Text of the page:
II. Overview and Update from the DukeCard Office - Matt Drummond

Matt says we are kind of a pioneer in the multi-use card. If you were here in the early 80's there were multiple cards for ID, dining, library, etc. In 1985 the DukeCard was introduced. This August we're celebrating our 20 th year. We're involved in a lot of applications around campus, including vending, dining, copying, parking, and ePrint. We're a cost recovery operation, we have two offices, and employ 15 full-time employees. We're open 24-7, every day of the year. We have about 120,000 cards in our database, process over 350,00 transactions per day through 1450 devices. Last year we processed over $20 million in revenue.

Some of the new services: we now accept debit cards, whereas previously we only accepted cash and check. You can now view food and FLEX balances in DukePass. We're hoping to improve this channel over the summer to provide more information, like the last five activities on your card. Another is the wireless campus card terminal. About a year ago Duke approved the concept that a handheld device could be used to scan card. Now there are about 30 schools in the nation with these devices. We have sixteen, and currently they're all checked out. The first use was for checking people into a basketball game in March 2004. They have been used for accepting donations, yearbook distribution, at the student services fair, and for iPod distribution. Athletic Concessions has 48 of these devices. We collaborated with Elon College so that they were able to use their cards to purchase concessions at Cameron. We think this function has a lot of potential, especially with NC State and UNC when their students come over here. Another new thing is the DukeCard Express Station, basically a free-standing service that allows students to do basic DukeCard services. Now they can check food and FLEX balances, add food points or cash; we want it to accept debit cards.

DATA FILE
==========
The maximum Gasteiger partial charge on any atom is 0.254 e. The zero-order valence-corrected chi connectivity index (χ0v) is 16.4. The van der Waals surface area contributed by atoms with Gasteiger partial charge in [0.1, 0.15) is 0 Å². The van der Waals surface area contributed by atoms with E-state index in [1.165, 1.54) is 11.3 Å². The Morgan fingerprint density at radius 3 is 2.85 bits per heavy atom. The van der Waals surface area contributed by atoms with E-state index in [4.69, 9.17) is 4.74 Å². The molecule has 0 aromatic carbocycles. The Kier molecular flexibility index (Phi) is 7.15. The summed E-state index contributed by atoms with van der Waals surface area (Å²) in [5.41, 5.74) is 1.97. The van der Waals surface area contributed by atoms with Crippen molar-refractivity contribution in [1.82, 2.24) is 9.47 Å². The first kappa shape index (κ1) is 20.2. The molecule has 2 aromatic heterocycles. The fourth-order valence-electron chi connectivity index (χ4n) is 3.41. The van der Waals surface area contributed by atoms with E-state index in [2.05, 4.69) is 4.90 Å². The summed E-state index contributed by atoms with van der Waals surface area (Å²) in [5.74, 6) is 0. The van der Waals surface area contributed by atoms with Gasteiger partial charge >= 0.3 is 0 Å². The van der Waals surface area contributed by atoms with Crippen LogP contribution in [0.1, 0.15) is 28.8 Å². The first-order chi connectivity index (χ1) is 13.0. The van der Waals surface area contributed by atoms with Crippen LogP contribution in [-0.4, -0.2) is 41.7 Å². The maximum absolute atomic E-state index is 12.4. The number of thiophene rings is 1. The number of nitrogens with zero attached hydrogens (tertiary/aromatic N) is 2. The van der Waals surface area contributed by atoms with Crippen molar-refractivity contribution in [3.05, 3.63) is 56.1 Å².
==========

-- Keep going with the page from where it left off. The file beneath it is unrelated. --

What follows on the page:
We've adjusted the plan a little for dining selections. They'll be able to walk to a tabletop unit, swipe their card, and it will register is electronically. We have a virtual card reader for websites so students can charge in real time.

In the future, we're looking at an online card office. We're working to have it behind NetID authentication. It will provide account balances, allow users to view recent activity, view statements, and add money to accounts. We're also looking at adding FLEX and charge to the bursar account, paying for textbooks online with FLEX, online food ordering for Merchants on Points, and adding additional express station uses.

Future technologies we've been looking at are “smart” chip cards, and the question seems to be what is smart about them. With these cards, the cardholder loses funds if the card is lost, sales reporting is decentralized, there is a slower transaction speed, and PKI for network authentication requires additional hardware. Another technology is biometrics, which comes in a variety of formats from fingerprints to iris scans to voice recognition. Were looking at the question of reliability, and many people are concerned about the privacy of the cardholder. Biometrics is often viewed as intrusive.

John Board says the DukeCard wasn't invented as a security device, yet one of its biggest duties is in controlling access. At CIEMAS, for example, there were many places where we asked if it would be good to control access. The cost recovery is causing people to put in local models. I have concerns that the cost model is causing people to use less good models.